Ratings from that time are hard to come by, but the CBC once reported that on that first Sunday, NBC's CFL presentation beat both CBS's Super Bowl re-broadcast and an Orioles-Brewers game that was shown on ABC. But everyone I interviewed for this story agreed that NBC's CFL experiment was doomed for one reason: Every game the network showed was a blowout. After B.C. torched Toronto and Edmonton thrashed Calgary by a combined 51 points, NBC decided to show just one game the following week: The Saskatchewan Roughriders thumping Calgary 53-8. It was a drilling so thorough NBC cut away in the middle of the fourth quarter to show its regularly scheduled evening programming.
People who worked in television in those days called a blowout a "husky," which was another way of saying it was a dog because it was bad for ratings. Every person I talked to about the NBC-CFL partnership in '82 uttered the word "huskies" almost as soon as our conversations began.
"The games we got were all horrible," the retired NBC executive said. "It was frustrating. It was terrible. We wound up showing a series of uncompetitive games, which is what killed us."
"People didn't know the players, didn't know the game," Criqui said. "The CFL had very little identity for an American audience. And it's hard to build a following and build an audience when a team is ahead by four touchdowns at halftime."
"Unfortunately for the image of the CFL, it was a chance to sell Canadian football to the American public, and the product was just so lopsided the games weren't interesting," Enberg said.
NBC went back to the well one more time on Oct. 10, but after the Eskimos pounded the Lions 30-1, it decided to pull the plug on a planned broadcast of Toronto versus the Winnipeg Blue Bombers slated for the following week. The World Series had begun on Oct. 12, and NBC had the rights. By that point, the network felt it was better not to air the CFL than run the risk of a game going long and conflicting with baseball.
Enberg said the "highlight of it all" was meeting Wayne Gretzky during his time in Edmonton. He also said the weeks that followed—after NBC stopped showing the CFL, but before the strike ended—allowed him to move from Los Angeles to New York, around which time he met his current wife of 30 years.
"I look back on it as a pleasant memory," he said. "It was fun to do, but the games weren't very good."
The CFL tried to spin NBC's decision to walk away after just three weeks as best it could.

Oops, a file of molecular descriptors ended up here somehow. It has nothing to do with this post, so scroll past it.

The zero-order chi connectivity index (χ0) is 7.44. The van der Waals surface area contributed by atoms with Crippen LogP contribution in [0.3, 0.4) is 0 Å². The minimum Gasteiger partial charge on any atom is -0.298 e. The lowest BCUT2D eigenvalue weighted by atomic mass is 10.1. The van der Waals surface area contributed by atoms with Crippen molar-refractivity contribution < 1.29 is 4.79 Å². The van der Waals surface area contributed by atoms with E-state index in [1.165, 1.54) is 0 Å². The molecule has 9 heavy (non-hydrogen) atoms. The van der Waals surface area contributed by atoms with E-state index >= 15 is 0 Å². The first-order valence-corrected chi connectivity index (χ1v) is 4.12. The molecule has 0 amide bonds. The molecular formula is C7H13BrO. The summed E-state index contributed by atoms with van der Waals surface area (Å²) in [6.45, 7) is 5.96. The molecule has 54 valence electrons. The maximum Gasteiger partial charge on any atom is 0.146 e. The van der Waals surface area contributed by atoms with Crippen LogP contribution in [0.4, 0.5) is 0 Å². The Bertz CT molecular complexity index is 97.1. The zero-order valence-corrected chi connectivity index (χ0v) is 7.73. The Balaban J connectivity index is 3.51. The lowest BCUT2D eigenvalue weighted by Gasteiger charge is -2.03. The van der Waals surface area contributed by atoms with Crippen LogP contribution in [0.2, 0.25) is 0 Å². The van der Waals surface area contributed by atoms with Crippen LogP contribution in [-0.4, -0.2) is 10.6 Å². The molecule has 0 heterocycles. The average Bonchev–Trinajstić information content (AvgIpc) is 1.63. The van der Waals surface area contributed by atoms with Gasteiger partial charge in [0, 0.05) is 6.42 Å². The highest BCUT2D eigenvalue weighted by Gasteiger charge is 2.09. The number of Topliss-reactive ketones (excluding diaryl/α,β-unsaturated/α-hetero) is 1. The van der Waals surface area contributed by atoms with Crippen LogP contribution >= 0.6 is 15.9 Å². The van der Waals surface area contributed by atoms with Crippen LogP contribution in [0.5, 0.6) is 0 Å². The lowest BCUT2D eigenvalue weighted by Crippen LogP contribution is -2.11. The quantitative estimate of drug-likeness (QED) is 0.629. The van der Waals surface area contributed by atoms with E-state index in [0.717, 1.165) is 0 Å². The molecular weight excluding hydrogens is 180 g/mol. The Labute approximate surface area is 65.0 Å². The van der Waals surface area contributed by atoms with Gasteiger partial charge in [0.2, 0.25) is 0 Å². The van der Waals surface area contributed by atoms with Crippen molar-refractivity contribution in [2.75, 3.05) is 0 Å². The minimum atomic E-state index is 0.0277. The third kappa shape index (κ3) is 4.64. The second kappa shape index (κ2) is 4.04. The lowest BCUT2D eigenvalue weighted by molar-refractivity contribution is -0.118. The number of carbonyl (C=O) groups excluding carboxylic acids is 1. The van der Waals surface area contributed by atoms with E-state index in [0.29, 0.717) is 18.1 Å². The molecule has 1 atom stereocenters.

"It was disappointing," CFL director of administration Ken Derrett told CFL Illustrated in 1983. "The problem was the timing, If the players had gone on strike two or three weeks earlier we would have had some great TV games, like B.C.'s 36-32 win over Saskatchewan or that 36-35 game between Winnipeg and Saskatchewan. The timing was just off."
The NFL strike continued for another month, ending on Nov. 16, and the season resumed according to its regular schedule the following Sunday. A week of mostly intra-divisional games was added to the end of the regular season, and the off-week between the conference championship games and the Super Bowl was eliminated. Washington went on to beat Miami in the Super Bowl, and NBC got to show it. If fans were mad at the NFL because of the strike, they certainly didn't hold a grudge: Super Bowl XVII drew a Nielsen rating of 48.6—still the second-highest number in Super Bowl history.
CBS, NBC, and ABC were locked into a five-year, $2.1 billion contract with the NFL that had just begun in 1982. (Adjusted for inflation, that's roughly $5 billion in today's dollars.) The networks took $50 million back from the league on account of the work stoppage. (S0me perspective on how long ago this was: In its newest TV deal, which kicks in next season and runs through 2022, the NFL will rake in $3 billion per year from Fox, NBC, and CBS.)
Closer games might have helped the strike ratings somewhat, but NBC's experiment was probably doomed by the simple fact that the CFL isn't the NFL.
Weisman was the executive producer for NBC Sports in 2001, when the network again figured a newborn pro football league was worth a shot, as long as it wasn't trying to compete with the NFL. But like NBC's attempt to dip its toes in the water with the CFL two decades earlier, the network's affiliation with the WWE-led XFL didn't last long, either.
"I think what it proved is that people want to watch the NFL, they want to watch the top college teams," Weisman said. "Just throwing football on the air didn't necessarily satisfy an audience even when there's no football as competition."
(The CFL does remain a U.S. programming option in today's sports television market, which has become saturated with far more channel options than there were in 1982, when most U.S. households didn't have cable. ESPN2 showed games this season, and NBC has again bought in, with games airing on the NBC Sports Network and a number of the network's online platforms.)
Weisman still thinks football in the spring—with the right sort of production, and so long as it's not trying to compete with the NFL for players, as the USFL once tried to—can be a viable television property. He likened NBC's failures with the CFL and the XFL to attempts at broadcasting sports that always draw strong ratings during the Olympics—figure skating, track and field, gymnastics, downhill skiing, swimming—during non-Olympic competitions.
It's just not the the same, he said.
"It's always in the back of your mind that somehow I'm not watching the best at what they do," Weisman said. "It was hard to make heroes—the CFL or the XFL—who, you know if they were any damn good, they'd be playing in the NFL. At the Olympics, you make heroes of this kid from Romania or this kid running from Texas because you know they're the best in the world. But when you see people at events that don't necessarily encompass the best players, you think, 'Why do I give a shit about this guy?'"
Former Deadspinner Dom Cosentino covers the Jets for NJ.com.